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Rhino Horns Aren’t What They Used to Be, And We Only Have Ourselves to Blame : ScienceAlert

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Centuries of illustrations and photographic images suggest intensive hunting and poaching have altered the appearance of rhinos.

Arranged like a conservation flipbook, the photographs alone reveal a steady decline in the length of rhino horns from 1886 to 2018.

The trend is clear in all five species of rhino, and researchers think the changes are due to intensive hunting and poaching.

“We were really excited that we could find evidence from photographs that rhino horns have become shorter over time,” says University of Cambridge zoologist Oscar Wilson, now at the University of Helsinki in Finland.

“They’re probably one of the hardest things to work on in natural history because of the security concerns.”

US President Franklin D Roosevelt with a rhino in Africa, 1911. (Public Domain)

Today, every species of rhino bar the white rhino (Ceratotherium simum) is threatened by habitat loss and hunting. Africa’s Black rhino (Diceros bicornis), the Javan rhino (Rhinoceros sondaicus), and the Sumatran rhino (Dicerorhinus sumatrensis) are particularly endangered.

But even among white rhinos, the northern subspecies now consists of just two female individuals. Preserved sperm and artificial insemination is now the only way to produce further offspring.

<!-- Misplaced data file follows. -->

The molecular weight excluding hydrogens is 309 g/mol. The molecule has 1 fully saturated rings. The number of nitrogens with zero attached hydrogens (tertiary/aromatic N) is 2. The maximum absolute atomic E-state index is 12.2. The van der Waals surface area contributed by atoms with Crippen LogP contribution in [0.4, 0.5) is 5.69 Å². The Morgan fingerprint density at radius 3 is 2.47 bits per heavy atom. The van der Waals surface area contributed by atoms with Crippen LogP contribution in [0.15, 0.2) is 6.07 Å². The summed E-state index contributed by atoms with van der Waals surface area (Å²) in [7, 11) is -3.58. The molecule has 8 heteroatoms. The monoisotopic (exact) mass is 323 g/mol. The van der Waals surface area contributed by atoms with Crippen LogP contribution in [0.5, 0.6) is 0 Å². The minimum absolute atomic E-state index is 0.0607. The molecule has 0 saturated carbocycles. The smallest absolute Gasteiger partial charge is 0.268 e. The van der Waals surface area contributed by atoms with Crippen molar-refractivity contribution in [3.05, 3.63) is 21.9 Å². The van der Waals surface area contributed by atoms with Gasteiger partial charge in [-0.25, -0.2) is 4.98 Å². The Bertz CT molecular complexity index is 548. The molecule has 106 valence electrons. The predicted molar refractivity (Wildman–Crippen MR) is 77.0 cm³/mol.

Of the 500,000 rhinos that roamed Earth at the start of the 20th century, just over 26,000 are left.

Since 2007, poaching and the illegal trade of rhino horns has increased, probably due to rising demand for horns used in traditional Asian medicine.

When researchers analyzed the relative horn length of rhinos depicted in thousands of images from the sixteenth century onwards, they found the horn-to-body length ratio is decreasing in all five rhino species.

The authors suspect that over time, humans have been killing rhinos with the largest horns, creating a selective pressure against more prominent outgrowths.

Rhino woodcut
Albrecht Dürer woodcut of a rhinoceros in Lisbon in 1515. (Public Domain)

In some African elephants, human demand for ivory has created a similar pressure, favoring a tuskless gene at higher frequencies than in the past. In both Africa and Asia, heavy poaching appears to be shrinking elephant tusks.

While a shorter tusk or horn might help protect an elephant or rhino from a poacher, these shrunken appendages are probably not as useful as longer ones.

“Rhinos evolved their horns for a reason – different species use them in different ways such as helping to grasp food or to defend against predators – so we think that having smaller horns will be detrimental to their survival,” explains Wilson.

Sumatran rhino in India, 1913
A Sumatran rhino (Dicerorhinus sumatrensis) taken in India in 1913. (S.S. Flower 1914)

One interesting historical insight from the recent image analysis is that the way humans value rhinos has dramatically shifted over time. Starting in the 1950s, the authors found the rhino went from being commonly portrayed as a fearsome beast worthy of hunting to a symbol of wildlife conservation.

Historic illustrations are not as reliable as photographs for accurate measures of horn size, which is why the authors only considered the latter for their measurements. But even with art, animal representations can reveal something about our changing relationship with nature.

Sumatran rhino
Sumatran rhino (Dicerorhinus sumatrensis) in a UK safari park in 1986. (Kees Rookmaaker)

The study’s authors suggest using similar image collections to study other large, endangered animals. The analysis might help us learn how a species has evolved through the centuries, and at the same time, how our own attitudes towards wildlife have evolved alongside them.

The study was published in People and Nature.



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